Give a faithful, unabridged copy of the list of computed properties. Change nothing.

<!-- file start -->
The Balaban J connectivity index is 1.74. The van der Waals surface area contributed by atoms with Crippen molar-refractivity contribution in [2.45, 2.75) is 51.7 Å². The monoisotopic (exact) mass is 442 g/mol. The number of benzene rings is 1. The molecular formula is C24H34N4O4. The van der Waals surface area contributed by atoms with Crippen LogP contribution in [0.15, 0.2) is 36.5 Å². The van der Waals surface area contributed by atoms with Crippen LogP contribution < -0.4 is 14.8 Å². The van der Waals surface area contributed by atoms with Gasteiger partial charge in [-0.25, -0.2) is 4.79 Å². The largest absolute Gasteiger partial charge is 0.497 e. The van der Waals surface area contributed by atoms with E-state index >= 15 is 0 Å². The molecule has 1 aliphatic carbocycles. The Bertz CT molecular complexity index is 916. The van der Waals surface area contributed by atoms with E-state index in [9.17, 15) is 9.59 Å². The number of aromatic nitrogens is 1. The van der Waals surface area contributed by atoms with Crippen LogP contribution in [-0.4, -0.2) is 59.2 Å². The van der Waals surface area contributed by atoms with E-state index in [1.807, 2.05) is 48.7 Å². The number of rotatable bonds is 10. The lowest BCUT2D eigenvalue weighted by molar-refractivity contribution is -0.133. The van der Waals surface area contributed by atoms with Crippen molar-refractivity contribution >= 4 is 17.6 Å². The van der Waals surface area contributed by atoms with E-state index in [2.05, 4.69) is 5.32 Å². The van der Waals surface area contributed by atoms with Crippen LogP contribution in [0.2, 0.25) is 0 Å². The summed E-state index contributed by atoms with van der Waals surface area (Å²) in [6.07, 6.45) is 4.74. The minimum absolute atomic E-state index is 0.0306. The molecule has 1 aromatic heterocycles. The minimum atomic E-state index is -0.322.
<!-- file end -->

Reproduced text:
The Balaban J connectivity index is 1.74. The van der Waals surface area contributed by atoms with Crippen molar-refractivity contribution in [2.45, 2.75) is 51.7 Å². The monoisotopic (exact) mass is 442 g/mol. The number of benzene rings is 1. The molecular formula is C24H34N4O4. The van der Waals surface area contributed by atoms with Crippen LogP contribution in [0.15, 0.2) is 36.5 Å². The van der Waals surface area contributed by atoms with Crippen LogP contribution < -0.4 is 14.8 Å². The van der Waals surface area contributed by atoms with Gasteiger partial charge in [-0.25, -0.2) is 4.79 Å². The largest absolute Gasteiger partial charge is 0.497 e. The van der Waals surface area contributed by atoms with E-state index >= 15 is 0 Å². The molecule has 1 aliphatic carbocycles. The Bertz CT molecular complexity index is 916. The van der Waals surface area contributed by atoms with E-state index in [9.17, 15) is 9.59 Å². The number of aromatic nitrogens is 1. The van der Waals surface area contributed by atoms with Crippen LogP contribution in [-0.4, -0.2) is 59.2 Å². The van der Waals surface area contributed by atoms with E-state index in [1.807, 2.05) is 48.7 Å². The number of rotatable bonds is 10. The lowest BCUT2D eigenvalue weighted by molar-refractivity contribution is -0.133. The van der Waals surface area contributed by atoms with Crippen molar-refractivity contribution >= 4 is 17.6 Å². The van der Waals surface area contributed by atoms with E-state index in [2.05, 4.69) is 5.32 Å². The van der Waals surface area contributed by atoms with Crippen LogP contribution in [0.2, 0.25) is 0 Å². The summed E-state index contributed by atoms with van der Waals surface area (Å²) in [6.07, 6.45) is 4.74. The minimum absolute atomic E-state index is 0.0306. The molecule has 1 aromatic heterocycles. The minimum atomic E-state index is -0.322.